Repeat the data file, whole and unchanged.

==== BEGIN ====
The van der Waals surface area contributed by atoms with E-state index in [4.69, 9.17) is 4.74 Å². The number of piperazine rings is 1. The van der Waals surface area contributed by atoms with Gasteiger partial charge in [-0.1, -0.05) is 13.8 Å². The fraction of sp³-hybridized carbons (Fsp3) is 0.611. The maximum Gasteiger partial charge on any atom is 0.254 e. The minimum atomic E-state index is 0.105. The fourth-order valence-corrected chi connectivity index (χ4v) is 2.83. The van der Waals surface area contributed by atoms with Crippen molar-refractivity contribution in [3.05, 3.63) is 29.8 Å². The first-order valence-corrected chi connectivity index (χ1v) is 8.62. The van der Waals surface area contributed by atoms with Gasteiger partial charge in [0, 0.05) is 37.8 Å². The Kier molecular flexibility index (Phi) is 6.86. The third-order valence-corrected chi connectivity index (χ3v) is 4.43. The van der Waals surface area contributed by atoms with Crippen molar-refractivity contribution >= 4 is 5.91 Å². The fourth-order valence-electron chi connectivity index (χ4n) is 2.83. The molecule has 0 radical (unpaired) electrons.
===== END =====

The van der Waals surface area contributed by atoms with E-state index in [4.69, 9.17) is 4.74 Å². The number of piperazine rings is 1. The van der Waals surface area contributed by atoms with Gasteiger partial charge in [-0.1, -0.05) is 13.8 Å². The fraction of sp³-hybridized carbons (Fsp3) is 0.611. The maximum Gasteiger partial charge on any atom is 0.254 e. The minimum atomic E-state index is 0.105. The fourth-order valence-corrected chi connectivity index (χ4v) is 2.83. The van der Waals surface area contributed by atoms with Crippen molar-refractivity contribution in [3.05, 3.63) is 29.8 Å². The first-order valence-corrected chi connectivity index (χ1v) is 8.62. The van der Waals surface area contributed by atoms with Gasteiger partial charge in [0, 0.05) is 37.8 Å². The Kier molecular flexibility index (Phi) is 6.86. The third-order valence-corrected chi connectivity index (χ3v) is 4.43. The van der Waals surface area contributed by atoms with Crippen molar-refractivity contribution >= 4 is 5.91 Å². The fourth-order valence-electron chi connectivity index (χ4n) is 2.83. The molecule has 0 radical (unpaired) electrons.